Internet Society Hosts IP Version 6 Launch Party. Is Your Company Ready for the Switch?
The Internet Protocol (you may be familiar with the term IP address, or Internet Protocol address) is the gateway to Internet traffic, keeping all lines clear and direct. The current version of the IP being used is known as version 4; however, even though the Internet has only celebrated about thirty birthdays, IPv4 is running out of available space. This is similar to running out of available phone numbers. To take care of this problem, version 6—IPv6—has been created.
In the updated version of IP, the Internet will be able to support all kinds of new devices and addresses. This may, in fact, be the biggest change in the Internet since its creation. This transition over from IP4 to IP6 is not one that is done automatically, however. It is up to individual companies to make the switch themselves. In fact, there is quite a bit of controversy over when this switch needs to occur. According to William Jackson of Government Computer News, the transition from IPv4 to IPv6 "has a long way to go, especially in [the US]" due to shortages of IT professionals. Yet, Zach Walton of WebProNews claims that IPv6 will "soon usurp IPv4 and become the new standard." As an IT expert, though, he knows a bit more about the importance of IPv6 than, say, many small business owners.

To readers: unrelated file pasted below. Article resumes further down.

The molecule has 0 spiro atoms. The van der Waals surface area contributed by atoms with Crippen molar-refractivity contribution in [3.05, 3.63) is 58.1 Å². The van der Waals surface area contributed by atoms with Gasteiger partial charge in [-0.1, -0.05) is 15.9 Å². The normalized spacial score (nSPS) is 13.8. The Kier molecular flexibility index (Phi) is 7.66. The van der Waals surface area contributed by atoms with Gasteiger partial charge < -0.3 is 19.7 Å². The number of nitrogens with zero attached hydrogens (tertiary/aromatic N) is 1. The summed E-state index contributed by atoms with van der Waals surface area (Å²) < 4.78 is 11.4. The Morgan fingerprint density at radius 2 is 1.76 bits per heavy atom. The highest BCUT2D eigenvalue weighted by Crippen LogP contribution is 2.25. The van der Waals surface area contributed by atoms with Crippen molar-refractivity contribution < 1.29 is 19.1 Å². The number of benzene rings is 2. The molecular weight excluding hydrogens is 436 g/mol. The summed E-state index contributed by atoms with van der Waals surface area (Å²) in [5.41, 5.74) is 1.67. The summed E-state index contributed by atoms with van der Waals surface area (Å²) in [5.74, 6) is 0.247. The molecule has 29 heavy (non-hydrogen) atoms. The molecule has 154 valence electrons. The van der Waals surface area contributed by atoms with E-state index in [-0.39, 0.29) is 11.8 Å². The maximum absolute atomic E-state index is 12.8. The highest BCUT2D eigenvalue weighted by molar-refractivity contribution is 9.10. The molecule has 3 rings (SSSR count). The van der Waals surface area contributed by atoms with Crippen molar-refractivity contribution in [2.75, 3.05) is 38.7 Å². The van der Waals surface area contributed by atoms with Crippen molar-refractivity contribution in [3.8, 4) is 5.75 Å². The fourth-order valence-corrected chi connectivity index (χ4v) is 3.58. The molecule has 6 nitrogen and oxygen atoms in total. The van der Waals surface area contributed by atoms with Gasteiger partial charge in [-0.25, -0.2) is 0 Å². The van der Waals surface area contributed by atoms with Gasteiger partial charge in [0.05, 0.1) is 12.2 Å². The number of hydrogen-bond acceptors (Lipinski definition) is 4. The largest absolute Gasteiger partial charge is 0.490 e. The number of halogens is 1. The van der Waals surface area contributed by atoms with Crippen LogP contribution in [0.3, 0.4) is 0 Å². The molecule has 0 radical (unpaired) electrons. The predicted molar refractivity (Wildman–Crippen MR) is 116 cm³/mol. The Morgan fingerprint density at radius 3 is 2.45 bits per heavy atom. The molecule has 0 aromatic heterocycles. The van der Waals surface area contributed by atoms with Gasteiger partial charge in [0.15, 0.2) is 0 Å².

What if we don't switch manually?
What happens is that, because they will be working off IPv4, site visitors will be forced to go through a system of transition gateways to get to the IP4 sites from their IPv6 positions. The result could be reduced customer service due to potentially slower connection speeds. Anytime you introduce another connection point, you risk slower downloads.
On June 8, 2011, there was a trial-run of sorts for the IPv6 program to reassure Internet users that the IPv6 would not, in fact, “break” the Internet. The operation was marginally successful. It proved that the system worked. However, since the participants only turned on the system for a 24 hour period, it was not effective in the long-term. Until now.